How to Get Paid Assignments in an Area of Photography You Haven't Worked Before

How to Get Paid Assignments in an Area of Photography You Haven't Worked Before

There are many ways to express the notion of the first step being the hardest, and it often is. So how does a photographer get paid work in a new area, if they don't have past work to show?

The problem reminds me of the experience paradox for graduates trying to find their first rung on a career ladder. Companies demand experience, but don't offer any to anybody without it. If all companies had this approach, you'd fast run out of candidates altogether. The problem from the perspective of the employer is that they want the most cost effective solution; training people can be expensive and is riddled with risks like the person leaving or not learning as quickly as is required. Employees are an investment, and that's exactly what you are as a photographer, too.

So how can you overcome this issue as a photographer looking to branch out in to other areas? If you're a hobbyist, there isn't really a problem. However, if you're already relying on your income from photography, that's far trickier. Here are the three methods that I believe are the best route to getting paid assignments in areas of photography you haven't worked before.

1. Hustle

This is my favorite and my go-to, but it's not for everyone. It takes a blend of salesmanship, confidence, and grit. The formula is simple really: you don't stop trying to get paid assignments in an area until you get one. That's it. You have to send emails, make cold calls, knock on doors, try to find mutual friends or other ways in at relevant companies and brands, call in favors, and bang your head against that closed door until someone opens it.

You'll get ignored and rejected constantly, every day. If that bothers you, you'll need to adjust your thinking or try a different method. The best way to look at it in my experience is this: someone will give you a shot sooner or later, so everybody who rejects you is a step closer to that all important "yes". That's not to say you give up if someone says no, but not convincingly enough. Do whatever it takes to get your foot in that door and prove your worth.

2. Personal Projects

The number of people who are at the top of the industry who endorse this method ought to speak to its effectiveness. If there is an area you want to work — and it could be as broad as "advertising" or as narrow as "headshots for chefs" — then dream up some shoots you'd love to be hired for. Then work out how to put them together yourself. Fake a major paid job (as elaborately as your budget permits) but never lie and say it was a real job. Show brands what you can create given half the chance and that you want to work with them in the same way. If your product is good enough, you'll find clients fairly quickly. There may be a lot of photographers out there, but there are also a lot who are subpar, unreliable, or disaster to work with.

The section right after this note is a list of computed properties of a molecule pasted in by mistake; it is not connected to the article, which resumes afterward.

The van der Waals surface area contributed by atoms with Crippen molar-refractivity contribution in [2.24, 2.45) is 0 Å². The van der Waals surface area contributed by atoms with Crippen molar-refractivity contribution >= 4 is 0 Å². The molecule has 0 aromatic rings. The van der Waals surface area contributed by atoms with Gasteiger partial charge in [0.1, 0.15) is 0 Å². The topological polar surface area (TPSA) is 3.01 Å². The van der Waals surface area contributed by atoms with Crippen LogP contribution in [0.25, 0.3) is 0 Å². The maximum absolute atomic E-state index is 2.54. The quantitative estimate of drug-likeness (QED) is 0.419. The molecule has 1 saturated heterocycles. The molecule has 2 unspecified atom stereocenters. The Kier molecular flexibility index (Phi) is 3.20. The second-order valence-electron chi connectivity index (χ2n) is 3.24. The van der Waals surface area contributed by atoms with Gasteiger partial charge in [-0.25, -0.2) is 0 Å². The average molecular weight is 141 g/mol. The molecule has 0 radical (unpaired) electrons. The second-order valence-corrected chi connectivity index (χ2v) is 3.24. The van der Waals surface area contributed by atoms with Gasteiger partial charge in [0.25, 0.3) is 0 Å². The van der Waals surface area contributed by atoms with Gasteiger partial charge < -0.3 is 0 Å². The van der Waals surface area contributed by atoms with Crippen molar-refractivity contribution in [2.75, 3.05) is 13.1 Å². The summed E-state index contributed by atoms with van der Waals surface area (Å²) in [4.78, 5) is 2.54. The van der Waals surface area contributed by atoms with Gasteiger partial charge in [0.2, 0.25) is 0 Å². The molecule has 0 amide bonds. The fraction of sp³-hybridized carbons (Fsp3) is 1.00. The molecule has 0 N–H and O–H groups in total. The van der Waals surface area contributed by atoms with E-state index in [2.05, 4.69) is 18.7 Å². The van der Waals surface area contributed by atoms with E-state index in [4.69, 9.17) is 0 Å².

3. Free Work

This is the conflicting third option I'm offering for balance. I have close friends in the industry with whom I am candid and they are with me too. I know for a fact that their free work has lead to some incredible paid opportunities. I know people who have built staggeringly impressive portfolios without making enough to live even the most modest of lives, and it lead to well-paid work in their field. In the interest of veracity and transparency, I have never done this. I've helped friends out with my camera and not charged them for little things, but I've never done any work for a brand, company, or person without being paid, and outside of perhaps a charity, I never will. That said, I'm not one of those who will loudly proclaim that free work will never help your career; I've seen it happen.

What Ways Do You Know Of?

This is by no means an exhaustive list, they're just the ways I have found most effective, or have seen be effective for other people. I would love to hear from fellow photographers who have had success in a new area. It's a problem many newer photographers have to face on a daily basis and our community is pleasingly diverse, with 'togs just starting out, through to industry veterans. So share you tips in the comment section below.

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4 Comments

Say yes to a new and challenging inquiry when you answer the phone.

I am largely an architectural photographer that also does a certain amount of editorial work and some commercial work.
I recently got an inquiry to shoot photos of products for a new craft distillery. Though I had never done such a shoot I said yes as the deadline was not dreadful and I was confident I could learn and do a good job.
Clients were very happy and I got more work and referrals form the agency. Now I am getting interesting and challenging work that I am charging premium prices for.

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Gabriel SAP's picture

Personal Projects!
Most of my biggest commercial jobs came from somebody seen some personal project around the internet.

Usman Dawood's picture

Trading has been a great way for me to get contracts in areas I don’t normally work. I tend to walk away with more than what’s generally agreed and it’s also been a great way for me to meet new clients (not for trade) too cause those companies have loved passing details on.